Bounty & Beets
When we unpacked our oversized box from Grubmarket yesterday, we felt the Bounty as color exploded in our kitchen. The very real flavor of strawberries … after months of finding only those vague, cardboardy look alikes in the grocery store… wow! The kale and onions just had to turn into a Coconut Thai Salmon Rice Noodle supper. There was no holding them back. But it’s the beets we are the most excited about! Today we are making things come even more alive at our house! The beets – both red and golden – are being sliced and arranged in clean jars and fermented. Yes! This is no ordinary pickling! Simple … like making yogurt, kefir or kombucha, we are aiming for a probiotic lactic acid bacteria. This not only preserves the food, but creates vitamins and a balance of microbes that boost immune systems naturally.
I feel rich and ritualistic as I get out my grandmother’s aprons. It was her cooking that inspired me to love doing this. And it will be my grand-children that come and help me, carrying this tradition into the future generations. For our brine we use Himalayan Pink Salt. Sea salt can carry molds, and any other salt does not produce a healthy brine. For one liter of 2% brine, we fill a pitcher with 1000 ml. filtered water (1 liter). Then we multiply that by .02, which equals 20, which tells us how much salt to add (in grams) to the water. Presto! The brine is ready!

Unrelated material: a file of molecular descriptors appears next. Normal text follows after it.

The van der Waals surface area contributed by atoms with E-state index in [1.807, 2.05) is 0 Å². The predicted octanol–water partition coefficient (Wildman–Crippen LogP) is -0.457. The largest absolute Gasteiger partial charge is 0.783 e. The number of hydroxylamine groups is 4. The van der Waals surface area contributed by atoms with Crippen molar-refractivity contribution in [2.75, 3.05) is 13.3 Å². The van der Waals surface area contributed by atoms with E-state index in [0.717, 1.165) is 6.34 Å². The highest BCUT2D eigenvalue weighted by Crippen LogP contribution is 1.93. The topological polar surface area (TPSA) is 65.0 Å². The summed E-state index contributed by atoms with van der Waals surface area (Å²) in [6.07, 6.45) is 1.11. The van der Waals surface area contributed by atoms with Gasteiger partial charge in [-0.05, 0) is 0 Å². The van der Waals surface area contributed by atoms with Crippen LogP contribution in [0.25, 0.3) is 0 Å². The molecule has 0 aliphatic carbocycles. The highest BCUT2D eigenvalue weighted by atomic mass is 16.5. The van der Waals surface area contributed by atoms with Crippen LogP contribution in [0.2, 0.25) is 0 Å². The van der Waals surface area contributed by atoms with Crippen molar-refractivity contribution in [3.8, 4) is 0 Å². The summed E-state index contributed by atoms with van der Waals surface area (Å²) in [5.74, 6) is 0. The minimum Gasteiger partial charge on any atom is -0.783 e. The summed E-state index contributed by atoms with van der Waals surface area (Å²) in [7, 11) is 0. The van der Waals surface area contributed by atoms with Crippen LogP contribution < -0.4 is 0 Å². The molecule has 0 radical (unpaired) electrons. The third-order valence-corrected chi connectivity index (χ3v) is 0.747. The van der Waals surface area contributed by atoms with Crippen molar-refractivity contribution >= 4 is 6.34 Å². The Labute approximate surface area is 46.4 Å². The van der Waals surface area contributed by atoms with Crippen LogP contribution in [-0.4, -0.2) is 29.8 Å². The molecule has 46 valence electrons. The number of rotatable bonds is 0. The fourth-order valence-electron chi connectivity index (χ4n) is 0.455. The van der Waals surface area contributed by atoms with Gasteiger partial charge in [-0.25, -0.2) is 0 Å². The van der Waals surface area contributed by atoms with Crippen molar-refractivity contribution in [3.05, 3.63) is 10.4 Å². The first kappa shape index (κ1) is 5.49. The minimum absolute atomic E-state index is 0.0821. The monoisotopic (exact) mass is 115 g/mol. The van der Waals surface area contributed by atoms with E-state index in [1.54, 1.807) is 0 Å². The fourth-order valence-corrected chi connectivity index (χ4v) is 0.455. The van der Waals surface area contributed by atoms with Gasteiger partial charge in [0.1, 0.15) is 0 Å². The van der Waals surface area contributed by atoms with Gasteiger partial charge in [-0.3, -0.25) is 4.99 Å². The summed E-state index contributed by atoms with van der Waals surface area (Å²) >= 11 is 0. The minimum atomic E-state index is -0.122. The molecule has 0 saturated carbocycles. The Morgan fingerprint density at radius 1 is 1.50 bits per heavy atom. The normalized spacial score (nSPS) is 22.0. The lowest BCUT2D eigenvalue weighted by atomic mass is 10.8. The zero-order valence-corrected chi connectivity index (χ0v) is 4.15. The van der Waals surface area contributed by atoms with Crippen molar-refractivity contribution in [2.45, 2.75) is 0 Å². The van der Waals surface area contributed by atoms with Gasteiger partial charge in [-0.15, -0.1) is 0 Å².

We will be adding a few cumin seeds for spice. Be careful to only use seeds, not powder, to avoid mold. Sprinkling a few in the bottom of each clean jar, we will top those with beets, sliced 1/4 inch. Pouring brine in each jar, we will then weight the beets, by setting another clean jar in on top for the first step fermentation stage. This prevents air or insects touching those veggies. We like to tuck our bubbling veggies in the pantry, on a tray, where they can spill or burp freely when motivated, yet stay at room temperature for 1 to 2 weeks. I always top the whole thing with cheesecloth to prevent any stray insect or mold from nestling in. Sometimes they are grabbed and served before the fortnight, but should any jar-full plan to last into the next few months, I can put a lid on and pop them in the fridge at this point. If I want extra kick, I stick in a basil leaf or two for a few days, then pull it out so it doesn’t spoil. The main ingredients are our enthusiasm and the joy that bounty triggers! Can’t wait!!!